You will need a car to get from winery to winery. If no one is willing to be designated driver, consider a private or group tour to chauffer you around. We chose a private tour with Provence Wine Tours, who took us to three wineries as well as Aix en Provence.
The standout wineries that we visited during our time in the Luberon were:
Chateau la Verrerie
This was one of our favourite wines. The grand country house and its classic Provençal interiors also made it a charming place to enjoy a tasting. As well as some fantastic wines, they also produce olive oils and sell a range of local produce.
Chateau la Verrerie, 1810 route du lubéron, 84360 Puget-sur-Durance
Domaine de Fontenille
What do you get when a former fashion CEO and a Parisian gallery owner open a winery? Domaine de Fontenille!
The brand new cellar and tasting room overlooks the vineyards and is every bit as stylish as you’d expect from such an illustrious pairing. And despite the fact that they sell box wine (which gave me unpleasant flashbacks to my high school days), the wine here is very good.
As well as the new cellar door, the chateau at Domaine de Fontenille has been meticulously restored to its former glory and is now a luxury hotel.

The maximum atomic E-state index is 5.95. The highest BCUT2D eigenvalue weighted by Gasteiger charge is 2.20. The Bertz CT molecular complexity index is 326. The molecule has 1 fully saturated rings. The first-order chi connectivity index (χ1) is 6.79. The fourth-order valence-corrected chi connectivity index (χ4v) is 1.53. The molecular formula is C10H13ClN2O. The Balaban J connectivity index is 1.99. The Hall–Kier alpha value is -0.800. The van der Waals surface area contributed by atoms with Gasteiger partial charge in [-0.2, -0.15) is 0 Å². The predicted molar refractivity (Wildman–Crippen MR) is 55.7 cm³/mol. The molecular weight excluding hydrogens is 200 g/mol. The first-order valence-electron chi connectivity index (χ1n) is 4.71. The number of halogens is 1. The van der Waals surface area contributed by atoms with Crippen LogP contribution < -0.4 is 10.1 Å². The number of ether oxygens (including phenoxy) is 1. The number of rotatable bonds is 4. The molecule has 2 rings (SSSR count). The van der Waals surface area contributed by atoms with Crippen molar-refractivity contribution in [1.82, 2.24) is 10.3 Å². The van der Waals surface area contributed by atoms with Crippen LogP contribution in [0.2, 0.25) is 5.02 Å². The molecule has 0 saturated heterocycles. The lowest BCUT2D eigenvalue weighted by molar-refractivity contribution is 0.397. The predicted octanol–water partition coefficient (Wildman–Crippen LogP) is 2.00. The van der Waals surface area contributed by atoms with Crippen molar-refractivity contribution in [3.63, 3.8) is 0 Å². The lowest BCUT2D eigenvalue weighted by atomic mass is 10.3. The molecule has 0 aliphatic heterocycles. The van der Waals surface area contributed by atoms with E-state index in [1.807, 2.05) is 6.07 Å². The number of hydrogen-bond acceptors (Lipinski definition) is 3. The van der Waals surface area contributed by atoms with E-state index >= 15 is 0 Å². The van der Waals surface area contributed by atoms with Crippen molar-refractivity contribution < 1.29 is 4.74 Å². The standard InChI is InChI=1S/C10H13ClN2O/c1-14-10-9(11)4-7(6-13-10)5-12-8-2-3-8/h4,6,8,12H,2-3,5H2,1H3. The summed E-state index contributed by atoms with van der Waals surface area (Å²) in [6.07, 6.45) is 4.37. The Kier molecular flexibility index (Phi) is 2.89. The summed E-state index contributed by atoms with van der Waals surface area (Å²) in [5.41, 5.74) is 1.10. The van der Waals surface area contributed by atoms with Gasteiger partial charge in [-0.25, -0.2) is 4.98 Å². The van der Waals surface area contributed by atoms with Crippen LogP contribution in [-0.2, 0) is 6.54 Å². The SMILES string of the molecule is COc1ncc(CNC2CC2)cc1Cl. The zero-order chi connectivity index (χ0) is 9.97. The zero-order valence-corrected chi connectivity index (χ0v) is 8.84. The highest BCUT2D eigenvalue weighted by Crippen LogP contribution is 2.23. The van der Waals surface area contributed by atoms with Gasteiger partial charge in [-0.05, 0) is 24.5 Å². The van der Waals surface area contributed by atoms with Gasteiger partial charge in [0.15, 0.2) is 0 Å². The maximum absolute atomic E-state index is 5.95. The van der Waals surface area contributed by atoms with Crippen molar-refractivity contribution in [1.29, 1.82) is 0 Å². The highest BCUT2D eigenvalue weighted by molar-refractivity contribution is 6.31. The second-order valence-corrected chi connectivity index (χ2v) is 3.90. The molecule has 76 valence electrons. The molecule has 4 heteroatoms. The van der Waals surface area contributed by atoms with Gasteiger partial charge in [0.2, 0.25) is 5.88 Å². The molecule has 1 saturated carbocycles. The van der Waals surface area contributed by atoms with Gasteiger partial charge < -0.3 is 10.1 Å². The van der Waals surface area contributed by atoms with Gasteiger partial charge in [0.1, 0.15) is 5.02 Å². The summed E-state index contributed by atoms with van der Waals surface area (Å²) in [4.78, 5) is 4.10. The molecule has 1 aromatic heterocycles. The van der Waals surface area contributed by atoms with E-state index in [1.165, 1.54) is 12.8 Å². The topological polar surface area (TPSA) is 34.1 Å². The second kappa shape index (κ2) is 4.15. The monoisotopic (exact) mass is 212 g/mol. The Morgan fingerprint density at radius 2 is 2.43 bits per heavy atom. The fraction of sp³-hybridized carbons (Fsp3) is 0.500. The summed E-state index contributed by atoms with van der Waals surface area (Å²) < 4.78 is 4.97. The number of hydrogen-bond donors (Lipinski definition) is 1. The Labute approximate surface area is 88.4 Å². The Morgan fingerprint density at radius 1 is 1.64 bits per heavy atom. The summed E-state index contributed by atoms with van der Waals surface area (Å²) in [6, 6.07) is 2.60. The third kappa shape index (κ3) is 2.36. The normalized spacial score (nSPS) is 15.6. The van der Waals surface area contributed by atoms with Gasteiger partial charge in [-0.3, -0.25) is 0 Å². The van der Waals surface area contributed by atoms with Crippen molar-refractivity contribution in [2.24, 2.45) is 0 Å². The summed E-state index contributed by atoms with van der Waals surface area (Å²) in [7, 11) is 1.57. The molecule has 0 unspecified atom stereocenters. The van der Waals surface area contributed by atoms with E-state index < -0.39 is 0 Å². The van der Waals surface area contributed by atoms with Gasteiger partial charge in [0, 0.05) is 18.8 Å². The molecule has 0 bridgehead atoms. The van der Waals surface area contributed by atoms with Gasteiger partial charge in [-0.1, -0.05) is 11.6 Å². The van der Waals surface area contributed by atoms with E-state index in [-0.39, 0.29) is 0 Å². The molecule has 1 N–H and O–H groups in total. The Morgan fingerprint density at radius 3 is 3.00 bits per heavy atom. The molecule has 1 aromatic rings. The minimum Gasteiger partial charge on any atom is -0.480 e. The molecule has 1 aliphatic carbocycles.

Domaine de Fontenille, Route de Roquefraiche, 84360 Lauris, France
While the experience of Chateau Fontvert isn’t as glossy as Fontenille or Verrerie, the quality of its organic and biodynamic wine makes it well worth dropping in for a tasting. In fact, this may very well have been my favourite wine of the trip. And it’s conveniently just a stone’s throw from the charming village of Lourmarin….
Chateau Fontvert, 15 Chemin de Pierrouret, 84160 Lourmarin
The Luberon is bursting with picturesque villages, each vying to outdo the others in the cuteness stakes. You can’t travel too far without running into a new one – here are five where you should stop and explore:
Lourmarin is on the official list of the most beautiful villages in France and it’s easy to see why.